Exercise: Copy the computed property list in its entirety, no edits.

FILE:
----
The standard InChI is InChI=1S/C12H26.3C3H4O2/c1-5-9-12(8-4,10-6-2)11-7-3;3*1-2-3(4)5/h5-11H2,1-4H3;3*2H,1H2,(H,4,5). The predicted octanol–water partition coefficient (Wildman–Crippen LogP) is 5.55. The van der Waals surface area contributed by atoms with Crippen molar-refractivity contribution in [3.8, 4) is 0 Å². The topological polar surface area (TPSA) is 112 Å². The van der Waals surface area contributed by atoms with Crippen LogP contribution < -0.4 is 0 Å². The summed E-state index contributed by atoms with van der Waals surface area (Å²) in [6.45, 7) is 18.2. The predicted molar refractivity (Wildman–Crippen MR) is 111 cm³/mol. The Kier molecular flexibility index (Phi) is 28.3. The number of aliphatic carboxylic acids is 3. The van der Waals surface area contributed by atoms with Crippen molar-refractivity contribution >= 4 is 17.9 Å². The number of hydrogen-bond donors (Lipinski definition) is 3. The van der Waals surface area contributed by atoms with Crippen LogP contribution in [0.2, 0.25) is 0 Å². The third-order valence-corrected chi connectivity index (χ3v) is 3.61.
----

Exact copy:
The standard InChI is InChI=1S/C12H26.3C3H4O2/c1-5-9-12(8-4,10-6-2)11-7-3;3*1-2-3(4)5/h5-11H2,1-4H3;3*2H,1H2,(H,4,5). The predicted octanol–water partition coefficient (Wildman–Crippen LogP) is 5.55. The van der Waals surface area contributed by atoms with Crippen molar-refractivity contribution in [3.8, 4) is 0 Å². The topological polar surface area (TPSA) is 112 Å². The van der Waals surface area contributed by atoms with Crippen LogP contribution < -0.4 is 0 Å². The summed E-state index contributed by atoms with van der Waals surface area (Å²) in [6.45, 7) is 18.2. The predicted molar refractivity (Wildman–Crippen MR) is 111 cm³/mol. The Kier molecular flexibility index (Phi) is 28.3. The number of aliphatic carboxylic acids is 3. The van der Waals surface area contributed by atoms with Crippen molar-refractivity contribution >= 4 is 17.9 Å². The number of hydrogen-bond donors (Lipinski definition) is 3. The van der Waals surface area contributed by atoms with Crippen LogP contribution in [0.2, 0.25) is 0 Å². The third-order valence-corrected chi connectivity index (χ3v) is 3.61.